Diapers: The Pee and Poop Count

There are only a few ways your doctor can tell if your baby is getting enough milk or formula. The first two are weight and height growth. The next is counting the number of pee and poop diapers each day. When you leave the hospital, you may even receive a chart to make it easy. This is important because it ensures your baby is getting all his necessary nutrients and helps to prevent jaundice or other health issues. If you are worried your baby isn’t eating enough, read on to find out what is normal.

The Diaper Count

A newborn goes through difference stages of wet diapers in the beginning because the Momma’s milk hasn’t come in yet. Once this occurs, though, it quickly shifts and you will change more diapers in this stage than any other. The typical wet/poopy diaper count for a newborn is

  • Days 1-2: One to two wet diapers with meconium
  • Days 3-6: Five to six wet diapers, three greenish poop diapers
  • Days 6 and on: Five to six wet diapers, three to five loose stool diapers

In the first week, there is a general rule of thumb: the number of wet diapers a day is the same as the baby’s age. One day old, one wet diaper, two days old, two wet diapers, etc.

After day 6, you should still have a minimum of the five to six wet diapers a day. More than likely, you will have even more than this. The poop diapers, however, may shift. You may notice that your baby starts to have less frequent bowel movements with bigger results. Meaning, there is a lot more poop per diaper.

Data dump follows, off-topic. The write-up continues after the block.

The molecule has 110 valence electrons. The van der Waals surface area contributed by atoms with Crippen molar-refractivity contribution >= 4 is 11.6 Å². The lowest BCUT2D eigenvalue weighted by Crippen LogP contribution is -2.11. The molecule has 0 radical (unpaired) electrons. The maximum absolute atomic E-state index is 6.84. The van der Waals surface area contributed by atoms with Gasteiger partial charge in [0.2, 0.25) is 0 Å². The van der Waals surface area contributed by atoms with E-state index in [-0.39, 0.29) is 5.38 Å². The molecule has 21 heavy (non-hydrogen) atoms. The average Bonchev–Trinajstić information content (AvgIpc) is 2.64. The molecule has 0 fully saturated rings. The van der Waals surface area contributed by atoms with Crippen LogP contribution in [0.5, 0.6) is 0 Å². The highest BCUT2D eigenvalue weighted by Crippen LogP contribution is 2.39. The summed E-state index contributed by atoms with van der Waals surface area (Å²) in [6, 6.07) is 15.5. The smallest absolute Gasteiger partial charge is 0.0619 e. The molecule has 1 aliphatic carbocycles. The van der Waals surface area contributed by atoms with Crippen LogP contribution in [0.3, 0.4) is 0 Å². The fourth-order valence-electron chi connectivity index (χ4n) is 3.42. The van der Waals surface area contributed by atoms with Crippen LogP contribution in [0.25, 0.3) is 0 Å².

If you are breastfeeding, it is common that every diaper has poop in it. It is digested quickly and therefore expelled quickly.

How the Count is Made

It is important to note that these averages are achieved in a disposable diaper with an average pee and/or poop in it. Cloth and natural fiber diapers may need to be changed more frequently since they do not have the chemicals in it made to hold more water weight. So where a disposable diaper is changed 5 to 6 times a day, a cloth diaper is more like 6 to 8 times.

Likewise, it makes a difference as to how long you go between diaper changes. One Momma may change her baby as soon as the wetness indicator has changed. She has a higher number of wet diapers a day than the Momma who waits for the diaper to start sagging. To determine the average diaper weight used here for the newborn, add three tablespoons of water to a clean diaper. That is one wet diaper.

If you are unsure your baby had a wet diaper, place a Kleenex in the diaper before putting it on. This will get wet and stay wet if your baby pees.


Counting wet and poopy diapers may seem like an old way of doing things, however, is gives your doctor the best information about your baby’s health. It ensures that he is not dehydrated. The consistency of the poop can tells the doctor if your baby has a healthy digestive system. These are small and key tips that allow you, and your doctor, to know your baby is doing well that are completely non-invasive. If you have any questions, though, please call your doctor for advice.